The seminar will examine the topic of the second person comparatively -- that is, across a variety of contexts of disciplinary inquiry--with a special focus on the following five disciplines: (1) practical philosophy, (2) theoretical philosophy, (3) jurisprudence, (4) primatology, and (5) theology. It will also explore the historical evolution of thought about this topic across all of these disciplines in both the Anglo-American and German intellectual traditions, for certain historical junctures had a decisive influence in shaping current understandings of the possible scope and nature of the second-person concept within each of these traditions.

The seminar's secondary aim is to overcome a number of disciplinary and institutional divides that have plagued inquiry into this topic, not only between these fields, but also within them. Discussion will focus on the following four divides: (1) between historians of ideas and contemporary theoreticians, (2) between European-Continental and Anglo-American theoretical traditions, (3) between traditions of empirical inquiry into and a priori reflection on the capacities of higher animals, and (4) between theorists of the foundations of practical agency and theorists of the foundations of theoretical cognition. "The Second Person" aims to foster the desperately needed communication and interdisciplinary cross-fertilization between these five disciplines and four sorts of institutional divides.

To apply, send the following, in English, to the appropriate address below:
  1. A completed application (»forms available online)
  2. A curriculum vitae
  3. A statement of up to 1,000 words (not counting cited references) detailing current research interests and past research and writing related to the institute topic
  4. A list of not more than five background readings potentially relevant to all participants of the summer institute
  5. One letter of recommendation
Applications should be postmarked by February 28, 2011.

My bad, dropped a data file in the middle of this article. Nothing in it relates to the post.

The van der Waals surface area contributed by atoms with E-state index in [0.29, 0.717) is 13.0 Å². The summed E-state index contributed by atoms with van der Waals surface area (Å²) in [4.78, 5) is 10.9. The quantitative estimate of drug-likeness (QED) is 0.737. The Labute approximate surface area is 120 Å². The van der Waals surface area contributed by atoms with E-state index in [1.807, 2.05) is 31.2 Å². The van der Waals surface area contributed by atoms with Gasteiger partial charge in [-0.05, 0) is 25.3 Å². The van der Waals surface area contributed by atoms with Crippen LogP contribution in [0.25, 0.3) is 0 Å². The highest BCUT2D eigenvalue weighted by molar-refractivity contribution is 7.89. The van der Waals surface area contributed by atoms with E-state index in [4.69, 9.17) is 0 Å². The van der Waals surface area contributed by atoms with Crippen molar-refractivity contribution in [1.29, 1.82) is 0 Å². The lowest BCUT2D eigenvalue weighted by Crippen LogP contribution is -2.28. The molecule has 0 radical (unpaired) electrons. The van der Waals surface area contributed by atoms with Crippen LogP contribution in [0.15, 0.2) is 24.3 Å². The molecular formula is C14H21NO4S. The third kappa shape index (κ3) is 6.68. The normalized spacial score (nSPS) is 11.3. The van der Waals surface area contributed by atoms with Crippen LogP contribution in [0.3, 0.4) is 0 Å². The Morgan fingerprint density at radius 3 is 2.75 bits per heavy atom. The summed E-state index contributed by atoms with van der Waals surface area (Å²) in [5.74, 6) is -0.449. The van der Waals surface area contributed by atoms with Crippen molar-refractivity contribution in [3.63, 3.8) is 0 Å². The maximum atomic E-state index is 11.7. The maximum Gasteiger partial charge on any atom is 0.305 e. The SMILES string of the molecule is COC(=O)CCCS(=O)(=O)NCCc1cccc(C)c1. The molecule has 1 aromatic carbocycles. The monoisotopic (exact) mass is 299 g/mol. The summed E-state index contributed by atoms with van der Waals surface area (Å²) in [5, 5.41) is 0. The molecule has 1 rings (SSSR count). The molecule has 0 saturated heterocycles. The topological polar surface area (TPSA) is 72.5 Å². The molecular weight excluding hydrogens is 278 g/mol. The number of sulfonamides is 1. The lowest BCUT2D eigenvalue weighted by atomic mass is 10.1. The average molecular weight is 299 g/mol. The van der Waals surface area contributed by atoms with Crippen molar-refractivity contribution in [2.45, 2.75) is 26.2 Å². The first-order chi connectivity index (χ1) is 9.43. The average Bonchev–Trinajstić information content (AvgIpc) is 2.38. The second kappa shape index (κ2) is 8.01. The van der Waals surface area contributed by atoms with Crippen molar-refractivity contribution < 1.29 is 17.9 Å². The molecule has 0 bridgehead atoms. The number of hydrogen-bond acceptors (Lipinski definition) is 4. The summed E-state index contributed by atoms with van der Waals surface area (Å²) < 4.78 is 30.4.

Candidates should note that they are applying for two summer workshops: one in the United States, and another in Germany and that successful applicants will be expected to attend both workshops. The working language of the institute is English.

SIAS Summer Institutes
c/o Richard R. Schramm
Vice President for Education Programs
National Humanities Center
7 Alexander Drive
Research Triangle Park, NC 27709-2256, USA
Tel.: 919-549-0661
Fax: 919-990-8535
E-mail: rsch...@nationalhumanitiescenter.org

SIAS Summer Institutes
c/o Martin Garstecki
Wissenschaftskolleg zu Berlin
Wallotstrasse 19
Berlin, Germany
Tel.: +49 30 / 89001 - 255
Fax: +49 30 / 89001 - 400
E-mail: gars...@wiko-berlin.de

The Commons at National Humanities Center
Participants will have individual apartments in a residence hotel within ten minutes of the Center. The Center will provide bus service to and from the hotel.

The program will cover the cost of travel, meals, lodging, and texts for both the United States and European meetings. Fellows will also receive a stipend of $600 for the workshop taking place in the United States as well as €500 for the workshop in Europe.

Applications must be postmarked by February 28, 2011.


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National Humanities Center | 7 Alexander Drive | P.O. Box 12256 | Research Triangle Park | NC | 27709

Norman Fiering
(Director and Librarian, Emeritus
John Carter Brown Library)
Correspondence should be directed to:
P. O. Box 603233, Providence, RI 02906